Whew! So I've been super busy the past week and a half upgrading our production server from SQL 2000 to SQL 2008 and haven't had time for any new posts. Finally starting to see everything calm down again though and running smoother than ever before. I had hoped to do a comparison of 2000 and 2008 disk activity pre and post compression, but due to the number of "emergencies" in the week prior to the changeover and the number of times our plans changed with reconfiguring raid arrays etc. I never had an opportunity to get good solid numbers. I can report a very rough estimate though.
The compression on my objects is distributed as:
- Our database went from 75g to about 30g after a good amount of page compression.
- Our CPU Usage hasn't gone up that I've noticed. I haven't seen it break 30% total utilization yet. If it did go up, it didn't go up enough to become a bottleneck.
- Many of the queries are running significantly faster and I haven't really seen any decrease on any others.
- Our disk usage has gone down significantly.
- Our page life expectancy has gone through the roof. Before we averaged around 6000 and would occasionally drop down to under 2000 or even down to 0, now we're averaging upwards of 150,000.
- Average Disk Queue Length post upgrade is around .1 for both data and tempdb arrays.
I will admit that I built a few additional indexes on this database with the help of some of the new DMV's in 2008(More on this in my next post), but that didn't account for the bulk of this change.
Overall the upgrade went fairly smooth. Here are a few notes about things that I had to fix during the upgrade process.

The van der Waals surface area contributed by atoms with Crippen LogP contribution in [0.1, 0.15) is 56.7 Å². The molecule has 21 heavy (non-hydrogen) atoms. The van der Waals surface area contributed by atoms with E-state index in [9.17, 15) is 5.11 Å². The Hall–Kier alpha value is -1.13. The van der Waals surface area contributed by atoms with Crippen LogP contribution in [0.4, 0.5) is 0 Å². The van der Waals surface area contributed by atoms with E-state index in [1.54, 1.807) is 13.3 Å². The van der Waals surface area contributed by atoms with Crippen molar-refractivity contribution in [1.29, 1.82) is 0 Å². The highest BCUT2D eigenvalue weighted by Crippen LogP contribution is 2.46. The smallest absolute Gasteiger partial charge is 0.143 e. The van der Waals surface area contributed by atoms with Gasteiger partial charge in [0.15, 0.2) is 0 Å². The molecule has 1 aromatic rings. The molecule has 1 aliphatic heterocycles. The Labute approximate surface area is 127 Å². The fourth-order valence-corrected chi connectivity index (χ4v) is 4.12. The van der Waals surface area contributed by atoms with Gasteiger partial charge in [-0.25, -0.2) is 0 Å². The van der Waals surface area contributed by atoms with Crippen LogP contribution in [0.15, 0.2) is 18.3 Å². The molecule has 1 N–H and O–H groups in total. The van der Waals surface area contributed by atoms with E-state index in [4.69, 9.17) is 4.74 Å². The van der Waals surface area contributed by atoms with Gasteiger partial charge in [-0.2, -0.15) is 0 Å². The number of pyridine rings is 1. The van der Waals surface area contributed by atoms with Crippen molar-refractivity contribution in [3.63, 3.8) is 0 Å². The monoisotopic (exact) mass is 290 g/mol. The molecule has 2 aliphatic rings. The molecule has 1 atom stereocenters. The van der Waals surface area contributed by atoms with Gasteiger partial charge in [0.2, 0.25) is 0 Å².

Check your identity values after backup and restore from 2k -> 2k8. I used this little script to do it. You'll get a lot of errors for tables that don't have identity columns but you can just ignore them.
exec sp_msforeachtable 'DBCC CHECKIDENT("?")'
Beware temp table creation with nullable columns.
Somewhere between sql 2000 and sql 2008 the nullability properties of temp table columns changed. If you do something like:
You won't necessarily get the same temp table in SQL 2000 vs sql 2008. In SQL 2000, more of those columns might have been nullable. In SQL 2008, it properly pulls the nullability from the base table. One of ways you used to be able to force this in 2000 is to wrap a COALESCE(yourcolumn,NULL) around the column you need to be nullable in the creation. That has been hit or miss in 2008. I wouldn't rely on it and would really advise just building the table properly and not using SELECT INTO to create your table.
Very similar to this, I've seen things that were working fine with hard coded values that you intend to fill in later fail in 2008 that worked in 2000. For example,
In my testing I can't duplicate one that works in 2000 and not in 2008, but I've had stored procedures start failing in my database because of this, so apparently it can happen. Note that you can use something like CAST(0 as int) or CAST(NULL as int) instead of just putting 0 there and it will make the column nullable.